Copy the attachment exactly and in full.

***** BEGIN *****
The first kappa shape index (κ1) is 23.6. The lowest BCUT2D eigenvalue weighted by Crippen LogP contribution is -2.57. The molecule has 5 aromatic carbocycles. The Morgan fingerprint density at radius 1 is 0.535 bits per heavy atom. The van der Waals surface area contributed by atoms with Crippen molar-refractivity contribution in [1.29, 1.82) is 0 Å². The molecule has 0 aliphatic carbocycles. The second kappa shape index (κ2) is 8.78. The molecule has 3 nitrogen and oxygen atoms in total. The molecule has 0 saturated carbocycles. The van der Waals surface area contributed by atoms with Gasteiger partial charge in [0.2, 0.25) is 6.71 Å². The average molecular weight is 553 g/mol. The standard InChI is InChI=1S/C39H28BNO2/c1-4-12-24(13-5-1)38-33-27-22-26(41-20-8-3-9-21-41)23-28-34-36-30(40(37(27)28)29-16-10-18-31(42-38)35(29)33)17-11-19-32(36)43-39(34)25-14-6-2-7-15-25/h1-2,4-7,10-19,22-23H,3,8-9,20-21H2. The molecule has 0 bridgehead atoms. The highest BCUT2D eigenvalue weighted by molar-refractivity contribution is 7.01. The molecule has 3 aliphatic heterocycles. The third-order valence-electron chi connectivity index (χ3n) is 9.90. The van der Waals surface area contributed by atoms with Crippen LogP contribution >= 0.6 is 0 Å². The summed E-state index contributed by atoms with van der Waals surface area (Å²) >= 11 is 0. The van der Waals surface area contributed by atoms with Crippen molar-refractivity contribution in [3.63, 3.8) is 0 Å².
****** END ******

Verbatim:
The first kappa shape index (κ1) is 23.6. The lowest BCUT2D eigenvalue weighted by Crippen LogP contribution is -2.57. The molecule has 5 aromatic carbocycles. The Morgan fingerprint density at radius 1 is 0.535 bits per heavy atom. The van der Waals surface area contributed by atoms with Crippen molar-refractivity contribution in [1.29, 1.82) is 0 Å². The molecule has 0 aliphatic carbocycles. The second kappa shape index (κ2) is 8.78. The molecule has 3 nitrogen and oxygen atoms in total. The molecule has 0 saturated carbocycles. The van der Waals surface area contributed by atoms with Gasteiger partial charge in [0.2, 0.25) is 6.71 Å². The average molecular weight is 553 g/mol. The standard InChI is InChI=1S/C39H28BNO2/c1-4-12-24(13-5-1)38-33-27-22-26(41-20-8-3-9-21-41)23-28-34-36-30(40(37(27)28)29-16-10-18-31(42-38)35(29)33)17-11-19-32(36)43-39(34)25-14-6-2-7-15-25/h1-2,4-7,10-19,22-23H,3,8-9,20-21H2. The molecule has 0 bridgehead atoms. The highest BCUT2D eigenvalue weighted by molar-refractivity contribution is 7.01. The molecule has 3 aliphatic heterocycles. The third-order valence-electron chi connectivity index (χ3n) is 9.90. The van der Waals surface area contributed by atoms with Crippen LogP contribution >= 0.6 is 0 Å². The summed E-state index contributed by atoms with van der Waals surface area (Å²) >= 11 is 0. The van der Waals surface area contributed by atoms with Crippen molar-refractivity contribution in [3.63, 3.8) is 0 Å².